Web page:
If you’ve been waiting for a return of dominant Florida football, you saw it on Saturday night. If not for a pair of one-play defensive breakdowns, one arguably enabled by offensive pass interference, this could’ve been a 63-21 final. As it was, a score of 63-35 goes down into the record books but doesn’t quite capture everything. This game was about the best as UF’s offense can look as presently composed. Here’s how the numbers show it.
This review is based on Bill Connelly’s Five Factors of winning, and sacks are counted as pass plays. The review excludes the mini-drive Arkansas had to close out the first half. I also cut it off after UF’s last touchdown because I wanted to capture Emory Jones’s full drive but it was garbage time already when it happened.
Everyone has a different definition for what counts as an “explosive play”, but I go with runs of at least 12 yards and passes of at least 16 yards.
|Team||Runs 12+||Pct.||Passes 16+||Pct.||Explosive Pct.|
Here is the one phase where Arkansas held up decently well, with a little needed context. The Razorbacks either scored or punted so quickly that they only ran 40 plays in the parts of the game I included in this review. They had ten series, so that’s just four plays per drive.
One of the Hogs’ explosive runs was a 14-yard carry from Franks on 3rd & 15, and UF got the fourth down stop on the subsequent play. That one of the six didn’t hurt so badly. But one other explosive run and both explosive passes went for touchdowns, so the relatively modest 15% overall rate still contained 60% of the team’s scoring.
Florida did what Florida does. The run game was good at avoiding getting stuffed for the most part but just wasn’t explosive. The passing game was pretty explosive as usual, though this is actually the lowest such rate on the year. The main reason it’s so low is that Jones didn’t have an explosive pass completion.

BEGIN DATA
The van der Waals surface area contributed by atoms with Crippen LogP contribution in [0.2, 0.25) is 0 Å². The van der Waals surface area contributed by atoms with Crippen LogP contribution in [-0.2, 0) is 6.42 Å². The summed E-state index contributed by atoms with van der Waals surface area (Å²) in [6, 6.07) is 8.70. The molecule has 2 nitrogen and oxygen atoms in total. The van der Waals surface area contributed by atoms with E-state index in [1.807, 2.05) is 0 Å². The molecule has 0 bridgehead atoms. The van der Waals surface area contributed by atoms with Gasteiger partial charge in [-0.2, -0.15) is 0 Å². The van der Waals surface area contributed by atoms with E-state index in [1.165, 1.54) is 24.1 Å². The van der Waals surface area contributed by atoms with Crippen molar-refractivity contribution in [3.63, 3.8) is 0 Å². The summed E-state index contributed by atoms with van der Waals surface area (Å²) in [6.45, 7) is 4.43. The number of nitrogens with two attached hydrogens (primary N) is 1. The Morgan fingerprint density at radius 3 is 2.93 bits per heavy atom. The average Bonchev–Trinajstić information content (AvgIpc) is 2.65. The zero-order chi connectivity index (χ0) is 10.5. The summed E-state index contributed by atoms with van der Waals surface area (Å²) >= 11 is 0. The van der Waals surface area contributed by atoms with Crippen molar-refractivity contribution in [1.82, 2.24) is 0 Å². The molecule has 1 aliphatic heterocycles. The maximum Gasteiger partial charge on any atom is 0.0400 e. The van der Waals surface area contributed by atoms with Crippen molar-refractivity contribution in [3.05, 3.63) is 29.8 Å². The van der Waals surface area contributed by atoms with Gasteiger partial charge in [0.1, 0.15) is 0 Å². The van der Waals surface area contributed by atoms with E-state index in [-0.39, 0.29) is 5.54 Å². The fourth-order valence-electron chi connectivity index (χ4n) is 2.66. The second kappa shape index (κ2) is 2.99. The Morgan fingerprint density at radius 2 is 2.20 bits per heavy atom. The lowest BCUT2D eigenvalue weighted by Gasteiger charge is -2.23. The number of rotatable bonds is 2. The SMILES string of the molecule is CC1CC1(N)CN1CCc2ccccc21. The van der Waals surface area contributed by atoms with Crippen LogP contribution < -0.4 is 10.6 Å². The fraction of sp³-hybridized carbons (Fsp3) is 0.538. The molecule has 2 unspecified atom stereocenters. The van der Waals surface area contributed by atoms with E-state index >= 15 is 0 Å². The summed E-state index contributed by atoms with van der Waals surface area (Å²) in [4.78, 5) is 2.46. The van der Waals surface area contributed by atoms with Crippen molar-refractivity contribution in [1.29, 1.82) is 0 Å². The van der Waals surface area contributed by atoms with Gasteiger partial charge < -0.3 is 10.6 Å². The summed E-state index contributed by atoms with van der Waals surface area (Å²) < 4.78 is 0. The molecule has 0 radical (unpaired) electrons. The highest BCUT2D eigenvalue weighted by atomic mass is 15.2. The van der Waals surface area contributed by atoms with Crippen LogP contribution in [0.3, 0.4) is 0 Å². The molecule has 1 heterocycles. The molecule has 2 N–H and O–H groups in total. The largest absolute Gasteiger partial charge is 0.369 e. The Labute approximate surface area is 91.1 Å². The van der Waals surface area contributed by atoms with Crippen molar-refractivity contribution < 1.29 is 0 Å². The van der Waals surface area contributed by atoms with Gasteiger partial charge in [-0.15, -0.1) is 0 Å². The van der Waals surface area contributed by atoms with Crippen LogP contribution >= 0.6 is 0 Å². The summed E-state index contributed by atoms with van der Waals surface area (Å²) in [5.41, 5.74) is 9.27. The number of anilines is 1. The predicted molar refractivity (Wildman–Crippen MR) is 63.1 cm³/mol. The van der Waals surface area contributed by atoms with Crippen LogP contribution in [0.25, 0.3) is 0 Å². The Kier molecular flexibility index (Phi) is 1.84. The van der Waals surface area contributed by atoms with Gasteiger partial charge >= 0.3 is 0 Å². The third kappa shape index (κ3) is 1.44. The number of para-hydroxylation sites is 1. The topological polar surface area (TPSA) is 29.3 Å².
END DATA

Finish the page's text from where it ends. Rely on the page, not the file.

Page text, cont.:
Kyle Trask was explosive in eight of 25 qualifying pass attempts — he had five attempts closer to pay dirt than the 16-yard-line — for a superlative 32.0%. Only his performance against Texas A&M (yes, really) was more explosive on the year.
The overall explosive rate is lower than I expected, but UF ran 80 plays in this review’s sample set — double what Arkansas did — and more than half of those were runs. There’s your explanation.
The main measure here is success rate. Watch this short video if you need to brush up on it.
|Team||Run SR||Pass SR||Overall SR||Red Zone SR|
The Razorbacks were above-average efficient, but that was mainly on first or second down. They finished just 3-of-10 on third downs for the entire game with the one failed fourth down attempt I mentioned above.
And though the UF run attack wasn’t explosive, this the fourth time it’s been at or above 50% in success rate. This here was the best rate of the season, beating out the 63% against South Carolina. If UF can pair a rushing attack that gets success plays on two out of every three carries with a pass attack from Trask that goes explosive one out of every three drop backs, it’ll be impossible to beat.
|Team||1Q SR||2Q SR||3Q SR||4Q SR|
There was not a ton of lockdown defense happening in the second half. Sacks and an unforced fumble are the primary reasons why drives didn’t end in points then. The UF defense did a good job of keeping the Hogs inefficient before the break, and really they only had crisp, extended scoring drives to start each half. One play, 80+ yard drives accounted for the two other scores before the final meaningless score.
Efficiency by Player
|Player||Comp. Pct.||Pass Eff.||Yards/Att||Sacks||Pass SR|
I’m glad for Franks that he got to have a good game in his return to Gainesville. His two long touchdowns pad the stats considerably — he’s down to 6.0 yards per attempt without them in the plays I analyzed — but he didn’t turn it over and was accurate and efficient.
Trask had his first real Burrow/Tua game in my opinion. He was in full command of everything until the lead was so gigantic that he made a couple of throws he shouldn’t have knowing he had cushion (he did that against South Carolina too). He was straight-up unfair with his decision making and ball placement. It didn’t take long before I got excited just watching his throwing motion, because I knew he was about to do something remarkable on more throws than not.